Soon You'll Be Chatting With Your Car, TV, and Home
As impressive as Apple's Siri can be, we've seen plenty of examples of what the voice-activated personal assistant can't do. However, it and other voice recognition systems are getting smarter, understanding a new range of natural-language spoken commands. You'll be conversing with your car before you know it
Siri, Apple's personal assistant, already understands complex voice commands. You can ask her to find nearby pizza places, and then see a list of options. Say "Tell my wife I'm running late," and Siri will prompt you to send a text. You can ask about the weather and she'll know you are in Chicago, not Miami. Yet Siri is far from perfect. Youcan't dictate an email yet, and she doesn't always understand context. If you say "Play my favorite music," she will think you mean an artist named favorite music.
Changes are coming to speech tech in 2013. Several companies are developing next-gen speech technology that will understand everyday language, not just a small subset of voice commands. Using technology developed by Nuance, many modern cars can understand voice commands, and even let you dictate a text message. Google has added speech recognition to everything from smartphones to the Chrome browser. We'll be able to search for all George Clooney movies just by saying his name, control the climate in our car from the back seat by speaking the temperature, and control a PC with our voice in a way that actually works. Improved algorithms, better omnidirectional microphones, and home control of your TV are all coming.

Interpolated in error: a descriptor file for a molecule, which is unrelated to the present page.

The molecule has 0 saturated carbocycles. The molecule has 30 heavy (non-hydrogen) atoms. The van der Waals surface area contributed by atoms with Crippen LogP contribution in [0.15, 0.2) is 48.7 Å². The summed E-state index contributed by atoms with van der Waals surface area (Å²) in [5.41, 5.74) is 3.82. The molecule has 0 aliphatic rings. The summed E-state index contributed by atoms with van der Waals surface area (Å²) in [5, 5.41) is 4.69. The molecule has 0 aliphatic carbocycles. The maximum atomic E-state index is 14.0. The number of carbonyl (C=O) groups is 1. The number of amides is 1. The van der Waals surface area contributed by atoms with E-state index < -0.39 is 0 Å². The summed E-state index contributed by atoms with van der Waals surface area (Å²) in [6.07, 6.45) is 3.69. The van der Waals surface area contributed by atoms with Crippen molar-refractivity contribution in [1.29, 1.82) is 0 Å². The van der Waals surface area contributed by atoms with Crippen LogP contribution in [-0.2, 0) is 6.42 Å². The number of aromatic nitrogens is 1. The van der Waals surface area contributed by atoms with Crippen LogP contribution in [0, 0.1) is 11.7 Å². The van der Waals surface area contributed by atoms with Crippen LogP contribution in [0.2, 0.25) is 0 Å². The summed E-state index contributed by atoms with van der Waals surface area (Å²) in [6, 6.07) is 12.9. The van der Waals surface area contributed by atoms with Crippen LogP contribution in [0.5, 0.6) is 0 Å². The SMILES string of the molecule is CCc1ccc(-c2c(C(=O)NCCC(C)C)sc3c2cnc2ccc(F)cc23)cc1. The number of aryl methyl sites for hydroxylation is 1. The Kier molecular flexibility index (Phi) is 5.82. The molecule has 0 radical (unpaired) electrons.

Google Voice Actions/Google Now
Google is not content to let Apple and Microsoft own the personal assistant and voice-search space on smartphones and tablets. Google Now, a service that appears on Android tablets and smartphones, can be both an assistant and voice-search aid. (To use it, pull down the top menu or press Home and swipe up. Make sure you have the latest Android 4.2.1 update for the latest features.)
Samsung Smart TV
Samsung released speech-enabled and gesture-controlled TVs last year, but they did not support natural-language search. Instead, voice control worked more like it does in a car or the Xbox 360 Kinect system, where you can say only specific commands.
QNX CAR Application Platform 2.0
QNX is best known for its BlackBerry operating system, including what's on the upcoming BlackBerry 10 devices. Soon major automakers will use the QNX development platform, which supports natural language queries similar to how Apple Siri or Google Voice Commands do. For example, you can say to your car "I'm hungry," and the navigation system will respond by offering a list of nearby eateries. The system will also let you schedule an appointment on a calendar, dictate a message, and do an Internet search by voice.
AT&T Watson (no relation to the IBM Jeopardy! champ) can do more than just control the temp in your car. This year, the technology might even be able to translate what you say into another language on the fly. If you are speaking to someone from China, you might be able to say a phrase, wait only a few seconds, and have the person on the other line hear what you say in his or her own language (and vice versa).
Read more: Soon You'll Be Chatting With Your Car, TV, and Home - Popular Mechanics